Finally, while we’re on the subject of RLM, I just wanted to point out that the Plinkett reviews are played out as tongue and cheek approaches to a critical review. If you’ve ever read The Agony Booth reviewing a Trek episode, it’s a similar idea where you treat an episode that has a few flaws as a zero star production and really put it through the ringer for laughs. But these reviews should be taken with a grain of salt. Surely the Star Wars prequels, for example, have their problems but none of them are so bad that they should be compared to bowel movements or a disappointing son you don’t want.

    @ Elliott,

    "Can you provide an alternate explanation for Sisko's behaviour? When the text fails to provide explicit motivations, the audience *must* provide them for itself."

    Great! This is the fun stuff, and I love a discussion about what we think may fill in the blanks. I think your interpretation is actually quite interesting and I would even consider adopting it as my own head canon, as I don't have any difficulty in considering that Sisko might have been a broken man following BoBW. However that's a far cry from calling this episode out and suggesting foul morals on the part of the writers or series. It's my own head canon I'd have to accuse, if anything.

    But since you asked, here's a completely reasonable alternate explanation: Sisko's ship was destroyed at Wolf 359 and he didn't want to be assigned another starship after what happened to Jennifer. Based on what we know from the franchise, while you don't get to pick your post, you do seem to get to request *what type* of post to get. So if you request starship duty you may not get the Enterprise, although maybe you can put in a request for it. But I don't think you're going to request shuttle or ground-side duty and get assigned to a starship. In Sisko's case he wanted someplace safe for Jake, and presumably someplace near Earth as well. We don't need to presume that he requested Utopia Planetia. In fact if we give Starfleet a lot of credit we can imagine that they thought assigning him there would help him to heal, knowing that he was directly helping to replace the fleet that was lost. Maybe they were even right. And if we read the backstory in this way then when we see Sisko show up Captaining a starship it may indicate a turning point in his healing process where he is now ready to face the demons of his past on a starship. We could see him flying into Dominion space in the Defiant as him literally defying the things that held him back when he lost his wife, deciding that hiding wasn't going to make the dangers go away.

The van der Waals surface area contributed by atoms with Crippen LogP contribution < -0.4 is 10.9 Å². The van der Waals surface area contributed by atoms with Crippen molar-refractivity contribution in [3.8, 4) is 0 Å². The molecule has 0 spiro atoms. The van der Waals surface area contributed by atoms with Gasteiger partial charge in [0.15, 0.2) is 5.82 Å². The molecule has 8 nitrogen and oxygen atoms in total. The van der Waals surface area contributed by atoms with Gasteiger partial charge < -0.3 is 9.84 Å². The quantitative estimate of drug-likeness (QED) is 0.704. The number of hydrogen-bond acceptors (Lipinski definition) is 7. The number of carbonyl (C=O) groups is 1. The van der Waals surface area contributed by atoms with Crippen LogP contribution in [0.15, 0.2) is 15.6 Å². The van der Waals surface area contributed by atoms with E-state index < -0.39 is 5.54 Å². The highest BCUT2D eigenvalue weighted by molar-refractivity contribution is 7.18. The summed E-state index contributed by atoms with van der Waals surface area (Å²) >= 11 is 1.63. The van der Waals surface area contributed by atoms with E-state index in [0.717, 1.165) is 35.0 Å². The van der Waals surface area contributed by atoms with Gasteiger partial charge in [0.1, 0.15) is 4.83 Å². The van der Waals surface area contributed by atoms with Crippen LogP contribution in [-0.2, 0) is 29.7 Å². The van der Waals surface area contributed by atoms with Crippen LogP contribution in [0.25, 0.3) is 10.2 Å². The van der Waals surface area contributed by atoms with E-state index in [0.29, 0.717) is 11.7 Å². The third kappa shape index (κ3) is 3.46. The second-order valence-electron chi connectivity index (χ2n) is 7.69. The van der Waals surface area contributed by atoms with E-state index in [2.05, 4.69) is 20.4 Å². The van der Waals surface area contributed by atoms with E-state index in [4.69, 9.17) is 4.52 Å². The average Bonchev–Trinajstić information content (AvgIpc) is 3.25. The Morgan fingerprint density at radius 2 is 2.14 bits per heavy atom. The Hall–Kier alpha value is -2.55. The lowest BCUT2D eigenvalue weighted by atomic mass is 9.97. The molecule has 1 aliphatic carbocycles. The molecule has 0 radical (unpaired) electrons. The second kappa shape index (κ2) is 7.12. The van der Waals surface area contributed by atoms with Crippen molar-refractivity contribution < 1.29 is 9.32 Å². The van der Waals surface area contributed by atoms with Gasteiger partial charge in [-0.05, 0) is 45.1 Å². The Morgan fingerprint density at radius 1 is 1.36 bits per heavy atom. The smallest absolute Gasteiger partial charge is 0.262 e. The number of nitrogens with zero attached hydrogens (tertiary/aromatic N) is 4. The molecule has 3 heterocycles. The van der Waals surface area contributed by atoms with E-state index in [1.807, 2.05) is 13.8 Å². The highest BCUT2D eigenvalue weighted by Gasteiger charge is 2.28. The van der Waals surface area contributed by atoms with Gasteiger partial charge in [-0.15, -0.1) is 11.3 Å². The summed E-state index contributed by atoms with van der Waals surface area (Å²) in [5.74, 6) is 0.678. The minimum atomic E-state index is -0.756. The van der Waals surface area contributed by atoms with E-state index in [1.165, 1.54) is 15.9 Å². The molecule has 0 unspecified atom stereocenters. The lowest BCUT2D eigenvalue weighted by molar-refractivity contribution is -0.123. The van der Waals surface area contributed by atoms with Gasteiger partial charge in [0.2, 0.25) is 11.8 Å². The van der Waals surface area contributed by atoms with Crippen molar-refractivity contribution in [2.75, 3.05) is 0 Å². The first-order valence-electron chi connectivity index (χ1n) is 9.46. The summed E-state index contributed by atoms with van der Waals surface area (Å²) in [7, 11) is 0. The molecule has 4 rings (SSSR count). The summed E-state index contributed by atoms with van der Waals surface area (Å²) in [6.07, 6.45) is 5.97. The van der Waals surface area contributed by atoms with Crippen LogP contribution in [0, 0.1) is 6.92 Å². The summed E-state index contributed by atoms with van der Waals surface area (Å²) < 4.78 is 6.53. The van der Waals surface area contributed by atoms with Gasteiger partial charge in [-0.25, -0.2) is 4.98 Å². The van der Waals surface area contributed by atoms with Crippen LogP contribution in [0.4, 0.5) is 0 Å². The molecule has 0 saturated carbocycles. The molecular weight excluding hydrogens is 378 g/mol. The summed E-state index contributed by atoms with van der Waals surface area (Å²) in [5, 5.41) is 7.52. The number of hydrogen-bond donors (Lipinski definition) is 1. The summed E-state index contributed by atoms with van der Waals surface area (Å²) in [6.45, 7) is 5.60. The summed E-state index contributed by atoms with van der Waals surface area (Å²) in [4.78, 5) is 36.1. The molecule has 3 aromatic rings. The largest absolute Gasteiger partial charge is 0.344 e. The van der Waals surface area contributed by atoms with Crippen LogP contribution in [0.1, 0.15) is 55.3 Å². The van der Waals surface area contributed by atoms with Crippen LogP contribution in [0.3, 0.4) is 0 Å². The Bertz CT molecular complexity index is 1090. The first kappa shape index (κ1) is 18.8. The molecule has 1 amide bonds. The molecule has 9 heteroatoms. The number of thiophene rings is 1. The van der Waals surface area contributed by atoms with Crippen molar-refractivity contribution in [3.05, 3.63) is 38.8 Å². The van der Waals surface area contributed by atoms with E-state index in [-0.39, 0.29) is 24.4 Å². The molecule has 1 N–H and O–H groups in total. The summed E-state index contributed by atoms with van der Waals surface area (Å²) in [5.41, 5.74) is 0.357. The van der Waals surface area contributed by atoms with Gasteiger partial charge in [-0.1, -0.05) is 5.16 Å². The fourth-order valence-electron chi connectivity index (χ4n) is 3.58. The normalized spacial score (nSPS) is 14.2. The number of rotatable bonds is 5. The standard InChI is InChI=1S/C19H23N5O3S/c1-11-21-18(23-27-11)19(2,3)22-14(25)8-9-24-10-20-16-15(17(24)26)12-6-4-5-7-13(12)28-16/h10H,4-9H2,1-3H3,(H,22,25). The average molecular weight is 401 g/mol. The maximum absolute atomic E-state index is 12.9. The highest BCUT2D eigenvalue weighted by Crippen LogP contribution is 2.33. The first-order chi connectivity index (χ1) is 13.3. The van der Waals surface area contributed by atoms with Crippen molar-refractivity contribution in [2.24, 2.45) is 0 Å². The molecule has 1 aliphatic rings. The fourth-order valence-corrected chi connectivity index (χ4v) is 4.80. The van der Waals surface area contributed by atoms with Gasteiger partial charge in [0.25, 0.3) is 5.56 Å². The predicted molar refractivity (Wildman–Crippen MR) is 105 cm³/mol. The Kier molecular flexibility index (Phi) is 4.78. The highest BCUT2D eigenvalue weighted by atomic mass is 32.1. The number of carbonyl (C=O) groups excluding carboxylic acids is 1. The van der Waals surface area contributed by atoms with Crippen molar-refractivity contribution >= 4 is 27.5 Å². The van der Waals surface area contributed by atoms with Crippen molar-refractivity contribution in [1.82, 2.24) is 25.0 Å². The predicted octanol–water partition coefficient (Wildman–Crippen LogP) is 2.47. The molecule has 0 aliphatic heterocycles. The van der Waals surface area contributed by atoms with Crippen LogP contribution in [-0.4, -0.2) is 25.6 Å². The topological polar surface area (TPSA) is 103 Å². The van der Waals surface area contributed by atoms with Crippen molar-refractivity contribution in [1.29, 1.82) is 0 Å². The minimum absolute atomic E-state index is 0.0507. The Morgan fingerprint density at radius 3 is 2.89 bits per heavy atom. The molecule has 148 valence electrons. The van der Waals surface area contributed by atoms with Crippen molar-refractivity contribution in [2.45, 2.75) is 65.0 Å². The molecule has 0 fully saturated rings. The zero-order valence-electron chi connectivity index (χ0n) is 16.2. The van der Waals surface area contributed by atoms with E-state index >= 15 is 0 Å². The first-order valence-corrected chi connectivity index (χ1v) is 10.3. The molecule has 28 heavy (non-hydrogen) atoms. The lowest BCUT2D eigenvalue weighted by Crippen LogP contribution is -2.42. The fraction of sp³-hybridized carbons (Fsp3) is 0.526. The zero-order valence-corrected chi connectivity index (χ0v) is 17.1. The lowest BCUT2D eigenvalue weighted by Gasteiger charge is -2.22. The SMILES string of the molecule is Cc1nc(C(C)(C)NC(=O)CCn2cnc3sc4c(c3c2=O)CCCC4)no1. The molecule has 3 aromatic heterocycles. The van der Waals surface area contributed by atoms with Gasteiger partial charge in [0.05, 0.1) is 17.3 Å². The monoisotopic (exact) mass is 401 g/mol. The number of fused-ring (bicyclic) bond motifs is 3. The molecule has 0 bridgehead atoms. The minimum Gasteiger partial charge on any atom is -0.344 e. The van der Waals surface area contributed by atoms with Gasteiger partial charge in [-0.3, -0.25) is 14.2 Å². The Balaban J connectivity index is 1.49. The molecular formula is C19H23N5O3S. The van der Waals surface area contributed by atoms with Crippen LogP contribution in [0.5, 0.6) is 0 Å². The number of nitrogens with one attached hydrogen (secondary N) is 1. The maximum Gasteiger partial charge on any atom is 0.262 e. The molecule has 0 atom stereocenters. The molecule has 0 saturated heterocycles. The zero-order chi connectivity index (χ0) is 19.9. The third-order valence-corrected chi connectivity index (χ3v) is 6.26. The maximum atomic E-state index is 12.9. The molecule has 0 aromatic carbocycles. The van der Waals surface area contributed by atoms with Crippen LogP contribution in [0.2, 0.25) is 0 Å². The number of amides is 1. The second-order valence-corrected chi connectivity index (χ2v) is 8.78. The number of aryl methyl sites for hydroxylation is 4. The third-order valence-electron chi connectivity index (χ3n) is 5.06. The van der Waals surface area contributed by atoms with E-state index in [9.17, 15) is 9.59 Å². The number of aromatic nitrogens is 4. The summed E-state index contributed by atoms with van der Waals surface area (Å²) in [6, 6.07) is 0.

So you see, we can read all sorts of things into a backstory and it doesn't have to be something nefarious. And I repeat that I like your idea at least as much as mine, so when I say that it's not based on anything we see it doesn't mean I don't like it. But it does mean that there's no ground to accuse the episode of anything on account of it. You didn't have to pick that interpretation, after all, and it wasn't necessitated by what we're told. For a contrast, look at Kira's backstory if you're looking for a mix of personal damage, questionable motives, and mistakes. And that's not even subtext for her, it's the plain text. You don't need head canon to show a shady past for her.

    @ Chrome,

    "Maybe Shimerman, who I mentioned above detested the scene, was playing his role too unhappily and it fouls up the intent here that we’re all supposed to get a laugh out of unquestioning Ferengi reverence to the Nagus."